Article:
There is only one stable cesium isotope with a mass number of 133 in nature. However, an artificial radioactive cesium isotope - cesium-137 is the most radiationally hazardous and practically important. Its main source is the fission reaction of uranium nuclei. The efficacy of separation of 137Cs from nuclear waste depends on the chemical and structural compatibility of uranium (VI) and cesium especially in aqueous media.
Cesium uranate Cs2U6O19•10H2O was synthesised for the first time via a reaction between synthetic schoepite UO3•2.25H2O and aqueous solution of CsOH. The composition and structure of the compound was studied using X-ray fluorescence spectrometry, X-ray powder diffraction, IR-spectrometry, differential thermal analysis and thermogravimetry.
Elemental composition of the cesium uranate was established via XRF after dissolving the compound in aqueous solution of nitric acid. Following spectral lines were used in the analysis: CsLα and ULα. The amount of water in the formula unit was determined by heating the sample to 600°С. The compound was established to be a hydrate with a formula: Cs2U6O19•10H2O.
X-ray powder diffraction shows that the compound is an individual crystalline phase. Reflections at small 2θ angles and pinacoidal peaks indicate layered structure of the studied compound.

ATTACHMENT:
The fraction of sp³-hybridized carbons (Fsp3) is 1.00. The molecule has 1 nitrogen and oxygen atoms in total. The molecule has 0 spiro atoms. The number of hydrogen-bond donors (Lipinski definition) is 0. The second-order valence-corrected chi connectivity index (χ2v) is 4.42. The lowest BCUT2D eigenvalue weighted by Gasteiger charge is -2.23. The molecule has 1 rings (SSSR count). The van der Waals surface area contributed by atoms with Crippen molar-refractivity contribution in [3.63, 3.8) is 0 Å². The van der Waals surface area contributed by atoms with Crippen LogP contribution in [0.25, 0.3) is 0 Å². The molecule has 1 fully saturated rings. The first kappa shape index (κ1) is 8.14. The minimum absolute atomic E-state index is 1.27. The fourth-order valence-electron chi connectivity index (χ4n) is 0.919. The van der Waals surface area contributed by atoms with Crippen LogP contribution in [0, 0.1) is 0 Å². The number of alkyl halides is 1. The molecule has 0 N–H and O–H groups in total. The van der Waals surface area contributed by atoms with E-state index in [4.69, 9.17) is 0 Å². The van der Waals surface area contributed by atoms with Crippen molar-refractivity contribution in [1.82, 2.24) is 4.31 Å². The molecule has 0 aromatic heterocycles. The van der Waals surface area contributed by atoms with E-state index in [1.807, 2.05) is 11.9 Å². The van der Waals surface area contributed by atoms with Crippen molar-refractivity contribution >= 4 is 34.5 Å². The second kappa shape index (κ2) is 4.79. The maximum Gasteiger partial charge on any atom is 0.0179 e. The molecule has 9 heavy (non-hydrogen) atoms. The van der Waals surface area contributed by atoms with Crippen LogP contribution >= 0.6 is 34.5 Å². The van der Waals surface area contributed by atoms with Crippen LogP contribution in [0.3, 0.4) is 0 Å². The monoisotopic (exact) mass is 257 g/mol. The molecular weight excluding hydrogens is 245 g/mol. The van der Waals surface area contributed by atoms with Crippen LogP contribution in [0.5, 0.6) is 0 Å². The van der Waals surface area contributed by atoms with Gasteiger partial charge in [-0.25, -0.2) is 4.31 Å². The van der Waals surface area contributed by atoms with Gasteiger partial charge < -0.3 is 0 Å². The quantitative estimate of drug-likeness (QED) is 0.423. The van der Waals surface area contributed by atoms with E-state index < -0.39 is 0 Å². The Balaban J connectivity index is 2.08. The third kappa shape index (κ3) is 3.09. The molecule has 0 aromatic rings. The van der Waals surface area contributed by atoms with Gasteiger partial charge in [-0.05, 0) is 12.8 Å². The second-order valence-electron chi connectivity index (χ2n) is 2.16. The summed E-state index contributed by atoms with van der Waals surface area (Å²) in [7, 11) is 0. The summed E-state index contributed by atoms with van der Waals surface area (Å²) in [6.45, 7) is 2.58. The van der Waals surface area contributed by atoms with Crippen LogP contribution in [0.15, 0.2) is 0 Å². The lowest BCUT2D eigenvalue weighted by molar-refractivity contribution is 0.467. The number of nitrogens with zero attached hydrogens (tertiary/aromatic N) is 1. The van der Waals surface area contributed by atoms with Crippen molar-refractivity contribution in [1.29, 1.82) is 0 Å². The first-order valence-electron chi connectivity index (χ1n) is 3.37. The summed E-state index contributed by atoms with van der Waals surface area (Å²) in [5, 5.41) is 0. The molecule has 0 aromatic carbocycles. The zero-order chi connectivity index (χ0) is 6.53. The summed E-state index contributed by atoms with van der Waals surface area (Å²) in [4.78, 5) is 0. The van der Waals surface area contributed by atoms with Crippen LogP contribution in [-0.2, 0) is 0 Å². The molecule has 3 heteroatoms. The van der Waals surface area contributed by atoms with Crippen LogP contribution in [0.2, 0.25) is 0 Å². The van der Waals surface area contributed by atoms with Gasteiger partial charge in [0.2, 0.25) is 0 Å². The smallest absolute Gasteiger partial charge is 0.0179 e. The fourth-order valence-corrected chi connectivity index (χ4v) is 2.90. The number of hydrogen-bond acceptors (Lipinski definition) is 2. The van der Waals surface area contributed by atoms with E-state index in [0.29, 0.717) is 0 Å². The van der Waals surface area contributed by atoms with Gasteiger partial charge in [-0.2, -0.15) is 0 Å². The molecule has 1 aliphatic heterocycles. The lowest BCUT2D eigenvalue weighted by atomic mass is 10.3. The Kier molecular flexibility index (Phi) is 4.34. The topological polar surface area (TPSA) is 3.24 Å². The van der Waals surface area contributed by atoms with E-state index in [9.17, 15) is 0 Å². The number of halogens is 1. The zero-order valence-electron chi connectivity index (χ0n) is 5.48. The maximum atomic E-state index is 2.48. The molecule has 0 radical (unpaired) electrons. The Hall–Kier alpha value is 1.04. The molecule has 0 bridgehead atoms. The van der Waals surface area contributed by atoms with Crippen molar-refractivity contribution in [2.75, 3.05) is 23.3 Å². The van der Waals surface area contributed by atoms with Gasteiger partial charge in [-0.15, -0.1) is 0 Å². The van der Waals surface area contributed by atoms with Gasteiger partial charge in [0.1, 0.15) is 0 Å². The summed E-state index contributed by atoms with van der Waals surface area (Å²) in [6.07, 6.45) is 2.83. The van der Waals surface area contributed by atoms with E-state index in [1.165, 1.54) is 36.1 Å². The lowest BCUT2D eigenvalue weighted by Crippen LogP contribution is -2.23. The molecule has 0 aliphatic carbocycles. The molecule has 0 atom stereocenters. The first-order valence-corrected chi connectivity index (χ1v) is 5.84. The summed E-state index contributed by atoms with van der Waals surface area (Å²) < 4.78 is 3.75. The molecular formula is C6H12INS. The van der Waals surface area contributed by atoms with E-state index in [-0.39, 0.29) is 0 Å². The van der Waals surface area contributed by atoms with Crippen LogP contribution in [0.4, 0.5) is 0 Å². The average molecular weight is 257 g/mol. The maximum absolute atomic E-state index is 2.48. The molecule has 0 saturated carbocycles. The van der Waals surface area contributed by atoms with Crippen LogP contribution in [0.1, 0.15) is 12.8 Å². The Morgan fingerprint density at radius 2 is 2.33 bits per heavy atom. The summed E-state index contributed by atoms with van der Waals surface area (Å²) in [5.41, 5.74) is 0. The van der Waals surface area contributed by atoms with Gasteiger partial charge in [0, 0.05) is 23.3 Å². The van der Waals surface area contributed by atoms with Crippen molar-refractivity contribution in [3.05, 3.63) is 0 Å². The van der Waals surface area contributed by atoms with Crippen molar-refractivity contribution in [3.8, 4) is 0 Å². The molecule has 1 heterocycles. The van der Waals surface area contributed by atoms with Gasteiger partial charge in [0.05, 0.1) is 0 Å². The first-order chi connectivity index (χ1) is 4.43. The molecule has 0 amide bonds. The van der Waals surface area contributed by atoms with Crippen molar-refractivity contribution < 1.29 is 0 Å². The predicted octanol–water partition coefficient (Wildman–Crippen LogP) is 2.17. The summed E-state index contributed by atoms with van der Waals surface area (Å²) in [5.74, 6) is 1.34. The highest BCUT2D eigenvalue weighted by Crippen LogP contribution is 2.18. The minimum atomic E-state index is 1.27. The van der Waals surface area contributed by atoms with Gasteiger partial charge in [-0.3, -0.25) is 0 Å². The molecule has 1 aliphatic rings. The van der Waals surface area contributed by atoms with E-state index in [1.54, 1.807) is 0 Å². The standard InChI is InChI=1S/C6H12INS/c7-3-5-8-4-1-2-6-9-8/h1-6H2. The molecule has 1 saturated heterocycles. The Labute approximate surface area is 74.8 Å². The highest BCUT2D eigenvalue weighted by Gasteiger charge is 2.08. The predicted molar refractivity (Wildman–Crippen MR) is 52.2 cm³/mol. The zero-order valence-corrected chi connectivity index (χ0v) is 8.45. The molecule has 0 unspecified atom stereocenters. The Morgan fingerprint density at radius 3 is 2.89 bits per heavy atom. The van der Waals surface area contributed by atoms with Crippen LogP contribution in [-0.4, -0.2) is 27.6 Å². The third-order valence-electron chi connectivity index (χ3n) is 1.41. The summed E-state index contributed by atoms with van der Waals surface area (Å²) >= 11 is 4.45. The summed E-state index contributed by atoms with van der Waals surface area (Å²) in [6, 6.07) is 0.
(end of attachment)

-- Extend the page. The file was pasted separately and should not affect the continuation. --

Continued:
Four types of absorption bands are found on the IR-spectrum. They correspond to the molecular water, the uranyl moiety UO2δ+, UOH bonds, and U-Oeq bonds in the coordination polyhedron of U. Characteristic band for δ(H2O) is shifted from 1595 cm-1, as observed for gaseous Η2Ο molecules, to 1624 cm-1 due to the forming of hydrogen bonds. Due to the same reason both symmetrical and asymmetrical stretching νas(H2O) and νs(H2O) are not resolved into the constituents and give a wide integral band at 3508 cm-1. A band at 925 cm-1 is assigned to asymmetrical stretching ν2(UO2δ+). Absence of symmetrical stretching band indicates that the uranyl moiety has a linear configuration and equal bond lengths. A band at 996 cm-1 and a shoulder at 3315 cm-1 are assigned to bending δ(UOH) and stretching vibrations ν(UOH) of uranium hydroxide fragment respectively. Bands at 400 to 600 cm-1 can be assigned to planar vibrations of U-Oeq.
The hexauranate is not thermally stable. Six molecules of H2O leave the Cs2U6O19•10H2O by 160°C. Upon further heating to 310°C the remaining 4 molecules of H2O evaporate and the compound becomes amorphous. New crystalline structure forms at 600°C and remains virtually the same in the temperature interval from 700°C to 1000°C.
Conducted experiments allow us to predict the structure of the synthesised cesium hexauranate. Oxygenous coordination polyhedra of U form the negatively charged layers, while Cs+ cations and water molecules are situated in interlayer space. They along with hydroxide groups bind the layers together creating a three dimensional lattice.
All experiments were conducted using analytical instruments made by Shimadzu Corp.